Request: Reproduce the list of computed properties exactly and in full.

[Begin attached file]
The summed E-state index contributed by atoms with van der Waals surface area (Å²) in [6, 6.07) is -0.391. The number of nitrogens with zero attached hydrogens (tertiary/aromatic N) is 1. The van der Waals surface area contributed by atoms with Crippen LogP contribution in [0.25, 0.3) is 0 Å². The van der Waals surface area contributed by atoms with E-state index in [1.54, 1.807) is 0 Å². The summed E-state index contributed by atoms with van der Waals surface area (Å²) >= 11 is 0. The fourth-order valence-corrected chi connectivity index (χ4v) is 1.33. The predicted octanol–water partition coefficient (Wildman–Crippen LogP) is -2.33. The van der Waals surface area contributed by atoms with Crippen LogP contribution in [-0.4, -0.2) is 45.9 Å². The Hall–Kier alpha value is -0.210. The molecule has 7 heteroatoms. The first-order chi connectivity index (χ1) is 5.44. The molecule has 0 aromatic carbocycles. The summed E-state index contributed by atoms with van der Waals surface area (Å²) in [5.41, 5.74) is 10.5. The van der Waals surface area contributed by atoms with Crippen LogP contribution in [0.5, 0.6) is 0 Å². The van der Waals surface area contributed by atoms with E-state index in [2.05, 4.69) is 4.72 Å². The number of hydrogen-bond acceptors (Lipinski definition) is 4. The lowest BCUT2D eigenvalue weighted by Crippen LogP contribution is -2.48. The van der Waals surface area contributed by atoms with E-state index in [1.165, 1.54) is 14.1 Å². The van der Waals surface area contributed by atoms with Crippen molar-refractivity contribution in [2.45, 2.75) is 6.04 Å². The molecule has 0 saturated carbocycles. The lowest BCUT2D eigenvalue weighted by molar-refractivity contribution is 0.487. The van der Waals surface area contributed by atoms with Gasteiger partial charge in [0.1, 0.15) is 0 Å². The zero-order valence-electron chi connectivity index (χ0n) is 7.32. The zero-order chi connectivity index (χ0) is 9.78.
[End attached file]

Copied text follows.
The summed E-state index contributed by atoms with van der Waals surface area (Å²) in [6, 6.07) is -0.391. The number of nitrogens with zero attached hydrogens (tertiary/aromatic N) is 1. The van der Waals surface area contributed by atoms with Crippen LogP contribution in [0.25, 0.3) is 0 Å². The van der Waals surface area contributed by atoms with E-state index in [1.54, 1.807) is 0 Å². The summed E-state index contributed by atoms with van der Waals surface area (Å²) >= 11 is 0. The fourth-order valence-corrected chi connectivity index (χ4v) is 1.33. The predicted octanol–water partition coefficient (Wildman–Crippen LogP) is -2.33. The van der Waals surface area contributed by atoms with Crippen LogP contribution in [-0.4, -0.2) is 45.9 Å². The Hall–Kier alpha value is -0.210. The molecule has 7 heteroatoms. The first-order chi connectivity index (χ1) is 5.44. The molecule has 0 aromatic carbocycles. The summed E-state index contributed by atoms with van der Waals surface area (Å²) in [5.41, 5.74) is 10.5. The van der Waals surface area contributed by atoms with Crippen LogP contribution in [0.5, 0.6) is 0 Å². The van der Waals surface area contributed by atoms with E-state index in [2.05, 4.69) is 4.72 Å². The number of hydrogen-bond acceptors (Lipinski definition) is 4. The lowest BCUT2D eigenvalue weighted by Crippen LogP contribution is -2.48. The van der Waals surface area contributed by atoms with E-state index in [1.165, 1.54) is 14.1 Å². The van der Waals surface area contributed by atoms with Crippen molar-refractivity contribution in [2.45, 2.75) is 6.04 Å². The molecule has 0 saturated carbocycles. The lowest BCUT2D eigenvalue weighted by molar-refractivity contribution is 0.487. The van der Waals surface area contributed by atoms with Gasteiger partial charge in [0.1, 0.15) is 0 Å². The zero-order valence-electron chi connectivity index (χ0n) is 7.32. The zero-order chi connectivity index (χ0) is 9.78.